Book Review - Insect Sounds and Communication: Physiology, Behaviour, Ecology and Evolution

Sakis Drosopoulos and Michael F. Claridge, eds.CRC Press,
Boca Raton, FL, 2005, 532 pp., $145 (hardcover), ISBN 0-8493-2060-7

 

In Insect Sounds and Communication, Sakis Drosopoulos and Michael F. Claridge have put together a volume that summarizes the current state of the discipline in insect bioacoustics. This is a large and active field that has produced several monographs and edited volumes. Some have been more general, such as Arthropod Bioacoustics (Ewing 1989), whereas others, like The Tettigoniidae (Bailey and Rentz 1990) or Cricket Behavior and Neurobiology (Huber et al. 1989) have concentrated on particular taxa. What sets this book apart from its predecessors is the balanced taxonomic coverage. In the past, insect bioacoustics has been dominated by crickets, katydids, grasshoppers, and cicadas. These are some of the most obviously acoustic groups, with many species communicating via airborne sound and at frequencies audible to the human ear, and they have rightfully received much attention from biologists. Over the past couple of decades, there has been increasing interest in acoustic communication in a wider diversity of taxonomic groups, and Insect Sounds and Communication reflects this trend. This broadening of interests has been driven by a proliferation of off-the-shelf digital signal analysis software and the development of widely available and accessible tools for recording substrate-borne acoustic signals. It is now well known that substrate-borne acoustic signals are even more widespread among insects than airborne sounds, and substrate-borne vibration signals are well represented in this book. Acoustic communication has now been documented in a wide range of insect taxa and this diversity is similarly well represented in the book, which includes chapters on Heteroptera, Auchenorrhyncha, Psylloidea, Diptera, Coleoptera, and Hymenoptera, among others. Cicadas and acoustic Orthoptera are not left out, but they do not receive a disproportionate coverage relative to other taxa.

The 32 contributed chapters in the book are organized in two sections. The first section, "General aspects of insect sounds," comprises brief reviews of theoretical and conceptual issues, such as the relationship between song evolution and speciation, the evolution of signal complexity, physical constraints on acoustic signals, heritability of song characteristics, and the taxonomic significance of acoustic characters. This section also includes several more conventional literature reviews of systems that have been more extensively studied, including hearing in katydids, vibration senses in bugs, and communication in lacewings. There is also an introductory primer (Chapter 2) on acoustics and techniques of recording and analysis of acoustic signals. Although some aspects of this techniques chapter will eventually become dated (e.g., it includes brief reviews of specific software packages), it is nevertheless a useful orientation for the newcomer to acoustic analyses, covering the basics of physical acoustics and digital signal processing in the context of recording natural sounds. The second section, "Sounds in various taxa," surveys the signal repertoires and acoustic behaviors of select insect groups. This is a very useful compendium. More familiar acoustic groups, such as cicadas, are represented here, but there are also chapters on whiteflies, lantern flies, and nondrosophilid Diptera, among others. The contributions in this section are a handy reference on the structure, diversity, and production mechanisms of acoustic signals in these taxa.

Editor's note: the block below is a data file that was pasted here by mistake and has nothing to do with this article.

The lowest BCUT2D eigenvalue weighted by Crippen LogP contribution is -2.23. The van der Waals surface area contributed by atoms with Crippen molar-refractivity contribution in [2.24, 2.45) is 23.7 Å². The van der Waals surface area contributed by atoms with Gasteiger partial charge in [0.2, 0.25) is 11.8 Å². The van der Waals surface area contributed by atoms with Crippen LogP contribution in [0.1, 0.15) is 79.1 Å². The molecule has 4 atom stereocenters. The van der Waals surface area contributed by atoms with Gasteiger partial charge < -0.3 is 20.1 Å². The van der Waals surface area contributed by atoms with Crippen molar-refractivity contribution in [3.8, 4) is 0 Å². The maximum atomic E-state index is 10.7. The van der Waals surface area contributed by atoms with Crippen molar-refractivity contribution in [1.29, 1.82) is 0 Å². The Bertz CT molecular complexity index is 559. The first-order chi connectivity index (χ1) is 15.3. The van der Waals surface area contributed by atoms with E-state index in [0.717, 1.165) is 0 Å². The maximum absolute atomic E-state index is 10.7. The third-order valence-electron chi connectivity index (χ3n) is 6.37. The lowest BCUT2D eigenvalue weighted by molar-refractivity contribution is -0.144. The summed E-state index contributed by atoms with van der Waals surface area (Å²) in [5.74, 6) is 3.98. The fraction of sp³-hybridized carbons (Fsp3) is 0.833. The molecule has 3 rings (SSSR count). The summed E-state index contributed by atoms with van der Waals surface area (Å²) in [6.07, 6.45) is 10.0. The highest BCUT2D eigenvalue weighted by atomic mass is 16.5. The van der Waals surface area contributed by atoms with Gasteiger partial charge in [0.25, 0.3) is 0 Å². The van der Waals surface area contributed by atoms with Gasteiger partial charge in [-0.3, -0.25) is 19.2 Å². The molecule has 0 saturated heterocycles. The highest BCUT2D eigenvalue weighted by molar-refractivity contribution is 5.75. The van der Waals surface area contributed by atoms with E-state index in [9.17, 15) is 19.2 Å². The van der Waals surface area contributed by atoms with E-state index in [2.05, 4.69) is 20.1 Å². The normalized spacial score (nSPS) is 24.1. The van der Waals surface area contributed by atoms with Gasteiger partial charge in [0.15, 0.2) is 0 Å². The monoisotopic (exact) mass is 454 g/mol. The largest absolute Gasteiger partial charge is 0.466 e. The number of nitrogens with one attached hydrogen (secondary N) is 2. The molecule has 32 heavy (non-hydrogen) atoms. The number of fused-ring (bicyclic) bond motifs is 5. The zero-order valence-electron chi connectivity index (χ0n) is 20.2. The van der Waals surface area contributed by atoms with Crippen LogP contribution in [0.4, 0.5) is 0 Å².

A DVD is included with the book that contains a number of useful features. The DVD is formatted as a self-contained website that includes figures, color images, media files, and supplemental information for many of the chapters. The full bibliography is also included and there are external links to the software packages reviewed in the Chapter 2 and several research websites on taxa covered in the book. This is a useful appendix to the book, particularly the sound and movie clips. Unfortunately, not all chapters are represented on the DVD, the formatting and content are not consistent among those that are included, and there is little or no indication in the text that additional information is available on the disc. But these are minor issues given how difficult it must have been to convince the numerous authors of this volume to deliver supplemental content in addition to their written contributions by publication time.

As with any edited volume, there is some variation in the scope and depth of different contributions. This does not detract from the value of the book. It can be quite useful to have a brief review of a single question (such as body size-to-frequency relationships in acoustic signals, or acoustic segregation in grasshopper communities), and a volume such as this is the ideal forum. Likewise, those contributions covering a particular system in more detail provide a valuable digest of the diversity of insect acoustic communication. Drosopoulos and Claridge have put together a volume that will benefit anyone with an interest in insect bioacoustics and that I, for one, expect to return to frequently.

 

Andrew Mason
Department of Biological Sciences,
University of Toronto-Scarborough,
Scarborough, ON, Canada M1C 1A4,
E-mail: amason@utsc.utoronto.ca

Annals of Entomological Society of America
Vol. 102, No. 4, July 2009, Page 736 – 737